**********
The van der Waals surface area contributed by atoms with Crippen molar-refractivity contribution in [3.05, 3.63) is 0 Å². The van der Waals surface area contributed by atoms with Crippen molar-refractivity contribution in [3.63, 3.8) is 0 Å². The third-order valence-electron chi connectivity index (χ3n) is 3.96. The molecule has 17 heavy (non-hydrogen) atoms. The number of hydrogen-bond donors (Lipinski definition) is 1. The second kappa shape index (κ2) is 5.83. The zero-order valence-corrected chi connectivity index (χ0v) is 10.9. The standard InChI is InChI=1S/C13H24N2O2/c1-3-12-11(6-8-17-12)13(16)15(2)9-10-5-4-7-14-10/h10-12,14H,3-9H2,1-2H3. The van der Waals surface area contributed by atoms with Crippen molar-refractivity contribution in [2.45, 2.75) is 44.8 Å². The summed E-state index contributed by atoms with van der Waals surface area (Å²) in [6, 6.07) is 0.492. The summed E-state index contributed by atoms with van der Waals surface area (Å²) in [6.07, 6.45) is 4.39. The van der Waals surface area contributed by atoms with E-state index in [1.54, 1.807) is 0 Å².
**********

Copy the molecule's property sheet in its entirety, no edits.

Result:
The van der Waals surface area contributed by atoms with Crippen molar-refractivity contribution in [3.05, 3.63) is 0 Å². The van der Waals surface area contributed by atoms with Crippen molar-refractivity contribution in [3.63, 3.8) is 0 Å². The third-order valence-electron chi connectivity index (χ3n) is 3.96. The molecule has 17 heavy (non-hydrogen) atoms. The number of hydrogen-bond donors (Lipinski definition) is 1. The second kappa shape index (κ2) is 5.83. The zero-order valence-corrected chi connectivity index (χ0v) is 10.9. The standard InChI is InChI=1S/C13H24N2O2/c1-3-12-11(6-8-17-12)13(16)15(2)9-10-5-4-7-14-10/h10-12,14H,3-9H2,1-2H3. The van der Waals surface area contributed by atoms with Crippen molar-refractivity contribution in [2.45, 2.75) is 44.8 Å². The summed E-state index contributed by atoms with van der Waals surface area (Å²) in [6, 6.07) is 0.492. The summed E-state index contributed by atoms with van der Waals surface area (Å²) in [6.07, 6.45) is 4.39. The van der Waals surface area contributed by atoms with E-state index in [1.54, 1.807) is 0 Å².